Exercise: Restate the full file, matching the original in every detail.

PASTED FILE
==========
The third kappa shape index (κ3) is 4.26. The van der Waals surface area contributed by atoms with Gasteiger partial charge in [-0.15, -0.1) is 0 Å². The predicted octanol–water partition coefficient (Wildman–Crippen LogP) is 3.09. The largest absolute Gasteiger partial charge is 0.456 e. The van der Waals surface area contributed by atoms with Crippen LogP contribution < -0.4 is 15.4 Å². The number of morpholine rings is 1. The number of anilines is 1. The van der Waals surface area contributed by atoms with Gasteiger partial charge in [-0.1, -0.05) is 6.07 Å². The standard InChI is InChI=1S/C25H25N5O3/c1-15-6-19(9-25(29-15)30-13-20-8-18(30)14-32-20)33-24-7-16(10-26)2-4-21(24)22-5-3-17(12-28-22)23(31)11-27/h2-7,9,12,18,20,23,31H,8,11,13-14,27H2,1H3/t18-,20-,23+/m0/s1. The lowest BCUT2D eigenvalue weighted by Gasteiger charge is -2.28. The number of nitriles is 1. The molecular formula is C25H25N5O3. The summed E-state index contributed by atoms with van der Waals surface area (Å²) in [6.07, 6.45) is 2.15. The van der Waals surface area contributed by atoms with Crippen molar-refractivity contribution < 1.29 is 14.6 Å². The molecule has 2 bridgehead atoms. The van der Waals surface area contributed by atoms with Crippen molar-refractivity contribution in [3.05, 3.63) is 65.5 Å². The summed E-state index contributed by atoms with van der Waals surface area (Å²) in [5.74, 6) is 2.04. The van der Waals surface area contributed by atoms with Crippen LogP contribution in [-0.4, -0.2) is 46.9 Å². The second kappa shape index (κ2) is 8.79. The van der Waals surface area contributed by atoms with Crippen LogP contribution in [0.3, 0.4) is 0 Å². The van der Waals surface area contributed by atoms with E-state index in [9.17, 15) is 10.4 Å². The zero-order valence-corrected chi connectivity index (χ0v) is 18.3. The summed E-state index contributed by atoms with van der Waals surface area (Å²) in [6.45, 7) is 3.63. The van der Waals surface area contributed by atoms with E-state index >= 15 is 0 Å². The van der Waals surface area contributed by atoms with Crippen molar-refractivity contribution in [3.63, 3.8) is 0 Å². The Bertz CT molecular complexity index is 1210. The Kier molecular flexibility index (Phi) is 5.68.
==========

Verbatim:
The third kappa shape index (κ3) is 4.26. The van der Waals surface area contributed by atoms with Gasteiger partial charge in [-0.15, -0.1) is 0 Å². The predicted octanol–water partition coefficient (Wildman–Crippen LogP) is 3.09. The largest absolute Gasteiger partial charge is 0.456 e. The van der Waals surface area contributed by atoms with Crippen LogP contribution < -0.4 is 15.4 Å². The number of morpholine rings is 1. The number of anilines is 1. The van der Waals surface area contributed by atoms with Gasteiger partial charge in [-0.1, -0.05) is 6.07 Å². The standard InChI is InChI=1S/C25H25N5O3/c1-15-6-19(9-25(29-15)30-13-20-8-18(30)14-32-20)33-24-7-16(10-26)2-4-21(24)22-5-3-17(12-28-22)23(31)11-27/h2-7,9,12,18,20,23,31H,8,11,13-14,27H2,1H3/t18-,20-,23+/m0/s1. The lowest BCUT2D eigenvalue weighted by Gasteiger charge is -2.28. The number of nitriles is 1. The molecular formula is C25H25N5O3. The summed E-state index contributed by atoms with van der Waals surface area (Å²) in [6.07, 6.45) is 2.15. The van der Waals surface area contributed by atoms with Crippen molar-refractivity contribution < 1.29 is 14.6 Å². The molecule has 2 bridgehead atoms. The van der Waals surface area contributed by atoms with Crippen molar-refractivity contribution in [3.05, 3.63) is 65.5 Å². The summed E-state index contributed by atoms with van der Waals surface area (Å²) in [5.74, 6) is 2.04. The van der Waals surface area contributed by atoms with Crippen LogP contribution in [-0.4, -0.2) is 46.9 Å². The second kappa shape index (κ2) is 8.79. The van der Waals surface area contributed by atoms with Crippen LogP contribution in [0.3, 0.4) is 0 Å². The van der Waals surface area contributed by atoms with E-state index in [9.17, 15) is 10.4 Å². The zero-order valence-corrected chi connectivity index (χ0v) is 18.3. The summed E-state index contributed by atoms with van der Waals surface area (Å²) in [6.45, 7) is 3.63. The van der Waals surface area contributed by atoms with E-state index >= 15 is 0 Å². The van der Waals surface area contributed by atoms with Crippen molar-refractivity contribution in [3.63, 3.8) is 0 Å². The Bertz CT molecular complexity index is 1210. The Kier molecular flexibility index (Phi) is 5.68.